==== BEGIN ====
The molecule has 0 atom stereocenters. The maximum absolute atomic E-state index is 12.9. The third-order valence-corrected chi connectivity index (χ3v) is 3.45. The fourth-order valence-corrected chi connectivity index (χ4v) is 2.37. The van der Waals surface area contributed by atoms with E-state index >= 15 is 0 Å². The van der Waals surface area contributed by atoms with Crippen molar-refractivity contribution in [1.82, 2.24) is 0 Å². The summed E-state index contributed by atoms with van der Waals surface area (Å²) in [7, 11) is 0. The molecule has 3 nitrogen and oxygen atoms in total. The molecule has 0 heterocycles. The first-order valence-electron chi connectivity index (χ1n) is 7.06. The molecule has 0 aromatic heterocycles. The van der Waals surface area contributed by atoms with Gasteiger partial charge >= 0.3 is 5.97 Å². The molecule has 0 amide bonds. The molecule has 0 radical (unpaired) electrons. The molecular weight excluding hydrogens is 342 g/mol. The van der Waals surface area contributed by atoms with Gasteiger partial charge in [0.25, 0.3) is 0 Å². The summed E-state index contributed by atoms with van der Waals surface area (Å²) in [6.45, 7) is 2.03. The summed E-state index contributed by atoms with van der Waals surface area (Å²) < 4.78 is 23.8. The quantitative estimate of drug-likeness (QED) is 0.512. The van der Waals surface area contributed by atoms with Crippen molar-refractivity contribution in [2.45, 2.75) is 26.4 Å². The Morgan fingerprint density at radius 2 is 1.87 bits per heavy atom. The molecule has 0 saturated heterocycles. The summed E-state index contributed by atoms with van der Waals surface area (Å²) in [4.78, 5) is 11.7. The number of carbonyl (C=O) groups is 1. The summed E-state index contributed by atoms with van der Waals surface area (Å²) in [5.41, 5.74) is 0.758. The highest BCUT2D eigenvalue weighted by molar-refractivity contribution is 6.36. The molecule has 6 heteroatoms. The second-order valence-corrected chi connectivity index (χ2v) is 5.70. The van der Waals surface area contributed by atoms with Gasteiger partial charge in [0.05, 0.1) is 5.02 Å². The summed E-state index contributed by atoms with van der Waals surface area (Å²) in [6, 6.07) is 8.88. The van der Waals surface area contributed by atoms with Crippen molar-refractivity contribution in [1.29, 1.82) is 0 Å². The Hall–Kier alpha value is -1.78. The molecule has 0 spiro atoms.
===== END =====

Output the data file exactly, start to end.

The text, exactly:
The molecule has 0 atom stereocenters. The maximum absolute atomic E-state index is 12.9. The third-order valence-corrected chi connectivity index (χ3v) is 3.45. The fourth-order valence-corrected chi connectivity index (χ4v) is 2.37. The van der Waals surface area contributed by atoms with E-state index >= 15 is 0 Å². The van der Waals surface area contributed by atoms with Crippen molar-refractivity contribution in [1.82, 2.24) is 0 Å². The summed E-state index contributed by atoms with van der Waals surface area (Å²) in [7, 11) is 0. The molecule has 3 nitrogen and oxygen atoms in total. The molecule has 0 heterocycles. The first-order valence-electron chi connectivity index (χ1n) is 7.06. The molecule has 0 aromatic heterocycles. The van der Waals surface area contributed by atoms with Gasteiger partial charge >= 0.3 is 5.97 Å². The molecule has 0 amide bonds. The molecule has 0 radical (unpaired) electrons. The molecular weight excluding hydrogens is 342 g/mol. The van der Waals surface area contributed by atoms with Gasteiger partial charge in [0.25, 0.3) is 0 Å². The summed E-state index contributed by atoms with van der Waals surface area (Å²) in [6.45, 7) is 2.03. The summed E-state index contributed by atoms with van der Waals surface area (Å²) < 4.78 is 23.8. The quantitative estimate of drug-likeness (QED) is 0.512. The van der Waals surface area contributed by atoms with Crippen molar-refractivity contribution in [2.45, 2.75) is 26.4 Å². The Morgan fingerprint density at radius 2 is 1.87 bits per heavy atom. The molecule has 0 saturated heterocycles. The summed E-state index contributed by atoms with van der Waals surface area (Å²) in [4.78, 5) is 11.7. The number of carbonyl (C=O) groups is 1. The summed E-state index contributed by atoms with van der Waals surface area (Å²) in [5.41, 5.74) is 0.758. The highest BCUT2D eigenvalue weighted by molar-refractivity contribution is 6.36. The molecule has 6 heteroatoms. The second-order valence-corrected chi connectivity index (χ2v) is 5.70. The van der Waals surface area contributed by atoms with Gasteiger partial charge in [0.05, 0.1) is 5.02 Å². The summed E-state index contributed by atoms with van der Waals surface area (Å²) in [6, 6.07) is 8.88. The van der Waals surface area contributed by atoms with Crippen molar-refractivity contribution in [1.29, 1.82) is 0 Å². The Hall–Kier alpha value is -1.78. The molecule has 0 spiro atoms.